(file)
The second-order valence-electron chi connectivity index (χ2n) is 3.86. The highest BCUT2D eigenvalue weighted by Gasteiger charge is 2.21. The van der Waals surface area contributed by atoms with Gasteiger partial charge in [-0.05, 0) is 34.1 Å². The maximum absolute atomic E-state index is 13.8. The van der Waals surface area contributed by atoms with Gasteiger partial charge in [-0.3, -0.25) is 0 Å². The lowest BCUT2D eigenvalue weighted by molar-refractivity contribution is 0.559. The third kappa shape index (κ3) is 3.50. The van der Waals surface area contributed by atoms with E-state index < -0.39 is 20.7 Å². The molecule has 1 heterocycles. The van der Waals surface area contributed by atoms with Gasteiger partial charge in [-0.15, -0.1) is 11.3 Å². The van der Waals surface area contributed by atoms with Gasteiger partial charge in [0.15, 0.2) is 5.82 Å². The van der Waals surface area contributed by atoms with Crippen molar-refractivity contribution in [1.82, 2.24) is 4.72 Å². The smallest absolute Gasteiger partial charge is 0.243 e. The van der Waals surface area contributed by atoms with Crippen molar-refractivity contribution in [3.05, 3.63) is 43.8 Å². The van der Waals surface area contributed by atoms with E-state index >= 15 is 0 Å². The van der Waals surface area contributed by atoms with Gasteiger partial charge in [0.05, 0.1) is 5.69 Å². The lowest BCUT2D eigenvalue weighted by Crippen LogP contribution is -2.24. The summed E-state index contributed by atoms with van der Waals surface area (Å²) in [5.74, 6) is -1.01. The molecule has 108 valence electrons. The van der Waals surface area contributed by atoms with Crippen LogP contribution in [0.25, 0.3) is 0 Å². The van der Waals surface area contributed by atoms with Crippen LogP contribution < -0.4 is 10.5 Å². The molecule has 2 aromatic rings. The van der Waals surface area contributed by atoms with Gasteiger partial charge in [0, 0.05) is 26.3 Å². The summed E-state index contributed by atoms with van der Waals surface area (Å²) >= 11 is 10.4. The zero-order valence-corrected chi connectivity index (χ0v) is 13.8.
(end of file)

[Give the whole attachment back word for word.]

The second-order valence-electron chi connectivity index (χ2n) is 3.86. The highest BCUT2D eigenvalue weighted by Gasteiger charge is 2.21. The van der Waals surface area contributed by atoms with Gasteiger partial charge in [-0.05, 0) is 34.1 Å². The maximum absolute atomic E-state index is 13.8. The van der Waals surface area contributed by atoms with Gasteiger partial charge in [-0.3, -0.25) is 0 Å². The lowest BCUT2D eigenvalue weighted by molar-refractivity contribution is 0.559. The third kappa shape index (κ3) is 3.50. The van der Waals surface area contributed by atoms with E-state index < -0.39 is 20.7 Å². The molecule has 1 heterocycles. The van der Waals surface area contributed by atoms with Gasteiger partial charge in [-0.15, -0.1) is 11.3 Å². The van der Waals surface area contributed by atoms with Gasteiger partial charge in [0.15, 0.2) is 5.82 Å². The van der Waals surface area contributed by atoms with Crippen molar-refractivity contribution in [1.82, 2.24) is 4.72 Å². The smallest absolute Gasteiger partial charge is 0.243 e. The van der Waals surface area contributed by atoms with Crippen molar-refractivity contribution in [3.05, 3.63) is 43.8 Å². The van der Waals surface area contributed by atoms with E-state index >= 15 is 0 Å². The van der Waals surface area contributed by atoms with Gasteiger partial charge in [0.05, 0.1) is 5.69 Å². The lowest BCUT2D eigenvalue weighted by Crippen LogP contribution is -2.24. The summed E-state index contributed by atoms with van der Waals surface area (Å²) in [5.74, 6) is -1.01. The molecule has 108 valence electrons. The van der Waals surface area contributed by atoms with Crippen LogP contribution in [0.25, 0.3) is 0 Å². The van der Waals surface area contributed by atoms with Crippen LogP contribution < -0.4 is 10.5 Å². The molecule has 2 aromatic rings. The van der Waals surface area contributed by atoms with Gasteiger partial charge in [0, 0.05) is 26.3 Å². The summed E-state index contributed by atoms with van der Waals surface area (Å²) >= 11 is 10.4. The zero-order valence-corrected chi connectivity index (χ0v) is 13.8.